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This last point is pretty obvious, but your level of fitness will also impact your average kayak speed. If you are able to exert more energy into your paddle strokes consistently (and over a longer period of time), you will be able to average a higher speed over distance.
In addition to your fitness level, your paddling technique will also impact your speed. If you are executing proper trunk rotation and avoiding pulling your blade back too far before starting your next paddle stroke, you will be paddling much more efficiently than someone overstretching and neglecting to use their core muscles.
The reality of improving both your fitness level and your technique is that they require practice. The best practice for kayaking is…well…kayaking!
While there are land-based machines for rowing versus kayaking, kayakers have to get out on the water to practice and push their physical limits. There is no substitute for it, but the good news is that you will be getting stronger every time you go out.
When it comes to your technique, however, it pays to enroll in a kayaking lesson every now and then. Even experienced kayakers do it because we are constantly learning new things about how to improve our technique and paddle more efficiently.
You do not need the desire to set a new Guinness world record to benefit from learning how to kayak faster.
Whether you are just trying to keep up with your kids or you want to make better time on multi-day kayaking adventures, here are a few tips for kayaking faster.
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Many beginners make the mistake of thinking that kayaking is all an arm workout. To paddle faster and more efficiently, however, you will need to engage the larger muscles in your shoulders, core, and back.
With proper technique, we actually transfer energy from our feet through our core, shoulders, arms, and hands before it enters our kayak paddle.
This is why kayaking is a full-body exercise but it will only be so if you actually consciously focus on engaging your larger muscles with each paddle stroke.
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If you want a super lazy and relaxed paddle, you can absolutely loosen up your kayak seat and recline. If you are trying to paddle faster, however, you will need to sit up straight so that it easier to engage those larger muscles we mentioned in the last section.
Make sure your feet are gently pushed into the foot pedals or footrests in the cockpit of your kayak, for starters. Then, make sure your back is straight and your knees are slightly bent.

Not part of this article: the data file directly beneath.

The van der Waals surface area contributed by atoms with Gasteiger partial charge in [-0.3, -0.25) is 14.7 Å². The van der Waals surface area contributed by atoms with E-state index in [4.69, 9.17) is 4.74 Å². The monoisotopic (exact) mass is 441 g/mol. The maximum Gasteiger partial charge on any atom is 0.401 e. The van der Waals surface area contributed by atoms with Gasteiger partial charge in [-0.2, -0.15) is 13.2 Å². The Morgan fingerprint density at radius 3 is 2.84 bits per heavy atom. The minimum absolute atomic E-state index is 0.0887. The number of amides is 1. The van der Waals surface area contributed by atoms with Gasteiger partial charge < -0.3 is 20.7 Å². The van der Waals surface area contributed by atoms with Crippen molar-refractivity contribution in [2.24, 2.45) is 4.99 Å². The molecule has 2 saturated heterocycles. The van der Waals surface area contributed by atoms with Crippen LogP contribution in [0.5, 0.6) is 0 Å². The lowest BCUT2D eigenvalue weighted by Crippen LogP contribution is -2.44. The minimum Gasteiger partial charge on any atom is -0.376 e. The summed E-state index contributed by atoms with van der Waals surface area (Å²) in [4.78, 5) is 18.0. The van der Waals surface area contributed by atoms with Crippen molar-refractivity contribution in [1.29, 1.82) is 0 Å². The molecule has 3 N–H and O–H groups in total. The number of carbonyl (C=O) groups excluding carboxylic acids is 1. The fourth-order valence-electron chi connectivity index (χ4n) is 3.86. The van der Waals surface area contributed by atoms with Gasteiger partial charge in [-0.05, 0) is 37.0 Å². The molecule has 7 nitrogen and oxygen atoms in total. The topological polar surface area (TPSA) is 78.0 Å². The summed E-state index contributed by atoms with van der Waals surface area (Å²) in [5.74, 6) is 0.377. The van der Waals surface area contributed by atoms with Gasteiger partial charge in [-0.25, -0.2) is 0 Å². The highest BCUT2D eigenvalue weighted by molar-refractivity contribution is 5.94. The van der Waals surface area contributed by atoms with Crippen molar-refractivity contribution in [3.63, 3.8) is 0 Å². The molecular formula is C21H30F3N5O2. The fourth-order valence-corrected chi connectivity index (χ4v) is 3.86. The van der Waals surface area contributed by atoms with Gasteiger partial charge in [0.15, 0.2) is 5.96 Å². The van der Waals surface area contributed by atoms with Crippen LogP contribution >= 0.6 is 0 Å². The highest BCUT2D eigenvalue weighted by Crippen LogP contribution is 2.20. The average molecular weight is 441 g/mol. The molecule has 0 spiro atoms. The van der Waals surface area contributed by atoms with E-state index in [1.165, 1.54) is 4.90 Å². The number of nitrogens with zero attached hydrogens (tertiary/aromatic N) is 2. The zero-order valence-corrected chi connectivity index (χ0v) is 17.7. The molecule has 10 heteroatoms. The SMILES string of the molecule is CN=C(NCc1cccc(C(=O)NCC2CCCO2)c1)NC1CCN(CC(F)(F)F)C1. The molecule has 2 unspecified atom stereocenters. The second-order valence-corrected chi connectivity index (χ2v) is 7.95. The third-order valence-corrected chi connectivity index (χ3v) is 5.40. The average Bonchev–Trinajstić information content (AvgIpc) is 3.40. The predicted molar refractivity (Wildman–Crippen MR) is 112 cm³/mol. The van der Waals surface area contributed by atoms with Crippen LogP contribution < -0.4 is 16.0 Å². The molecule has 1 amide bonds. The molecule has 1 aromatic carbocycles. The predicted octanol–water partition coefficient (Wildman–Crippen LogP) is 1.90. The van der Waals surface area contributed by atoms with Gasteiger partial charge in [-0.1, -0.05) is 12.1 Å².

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Inserting more blade at the end of your kayak paddle down into the water will also help you generate more power with each stroke.
The best way to do this is actually to raise the hand higher on the side of your paddle that is opposite to the blade you want to insert into the water.
This will bring the entire paddle shaft at a higher angle in relation to the water’s surface (closer to 90 degrees). It will also make it easier for you to insert the blade deeper into the water to generate more power and straight-line speed.
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This one might be slightly counterintuitive, but relaxing your grip on the shaft of your paddle is all about minimizing fatigue. There is no need to grip your paddle shaft like you are driving a windy road with hairpin turns at midnight.
It is easiest to focus on relaxing your grip on your top hand as you are pulling your paddle with your lower hand. The palm of your upper hand will be plenty capable of gently pushing that side of your paddle forward as you allow your fingers to relax.
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If you are planning a longer kayak trip or getting into kayak racing, we would highly recommend getting a GPS or GPS watch. These will make it easier to save planned routes and calculate your average kayak speed on the fly.
Also, it will be helpful to get in the habit of scheduling weekly training paddles if you are out for a Guinness World Record of your own.
Paddling on multiple different types of waterways will also help you dial in your personal average kayak speed in varying environments.
Knowing your average kayak speed will take a lot of the guesswork out of planning a kayak camping trip. It will also help to reduce your stress levels over whether or not you will actually be able to make landfall in camp before the sun sets.
We hope that you have found the insights and interesting facts in this article useful for increasing your kayaking knowledge.
As always, we wish you the healthiest and, in this case, highly efficient kayak adventures during the upcoming season!